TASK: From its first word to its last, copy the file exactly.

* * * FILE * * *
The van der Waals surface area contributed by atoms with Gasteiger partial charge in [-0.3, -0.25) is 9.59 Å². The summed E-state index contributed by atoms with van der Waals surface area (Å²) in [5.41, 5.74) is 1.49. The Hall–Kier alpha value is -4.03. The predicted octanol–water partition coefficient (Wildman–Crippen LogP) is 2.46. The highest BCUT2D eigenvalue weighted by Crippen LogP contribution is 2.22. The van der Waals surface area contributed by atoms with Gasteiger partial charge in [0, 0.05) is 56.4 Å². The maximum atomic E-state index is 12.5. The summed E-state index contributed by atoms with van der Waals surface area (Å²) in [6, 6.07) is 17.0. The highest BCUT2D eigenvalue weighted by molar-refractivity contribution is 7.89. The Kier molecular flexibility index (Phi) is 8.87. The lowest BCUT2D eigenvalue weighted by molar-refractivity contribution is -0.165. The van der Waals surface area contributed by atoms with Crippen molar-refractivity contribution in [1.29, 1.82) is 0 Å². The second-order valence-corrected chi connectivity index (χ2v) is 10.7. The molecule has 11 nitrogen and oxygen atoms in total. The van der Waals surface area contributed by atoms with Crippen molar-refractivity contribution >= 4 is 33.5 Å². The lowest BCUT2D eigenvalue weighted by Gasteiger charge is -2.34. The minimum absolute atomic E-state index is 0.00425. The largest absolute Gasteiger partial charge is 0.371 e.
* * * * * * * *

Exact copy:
The van der Waals surface area contributed by atoms with Gasteiger partial charge in [-0.3, -0.25) is 9.59 Å². The summed E-state index contributed by atoms with van der Waals surface area (Å²) in [5.41, 5.74) is 1.49. The Hall–Kier alpha value is -4.03. The predicted octanol–water partition coefficient (Wildman–Crippen LogP) is 2.46. The highest BCUT2D eigenvalue weighted by Crippen LogP contribution is 2.22. The van der Waals surface area contributed by atoms with Gasteiger partial charge in [0, 0.05) is 56.4 Å². The maximum atomic E-state index is 12.5. The summed E-state index contributed by atoms with van der Waals surface area (Å²) in [6, 6.07) is 17.0. The highest BCUT2D eigenvalue weighted by molar-refractivity contribution is 7.89. The Kier molecular flexibility index (Phi) is 8.87. The lowest BCUT2D eigenvalue weighted by molar-refractivity contribution is -0.165. The van der Waals surface area contributed by atoms with Crippen molar-refractivity contribution in [1.29, 1.82) is 0 Å². The second-order valence-corrected chi connectivity index (χ2v) is 10.7. The molecule has 11 nitrogen and oxygen atoms in total. The van der Waals surface area contributed by atoms with Crippen molar-refractivity contribution >= 4 is 33.5 Å². The lowest BCUT2D eigenvalue weighted by Gasteiger charge is -2.34. The minimum absolute atomic E-state index is 0.00425. The largest absolute Gasteiger partial charge is 0.371 e.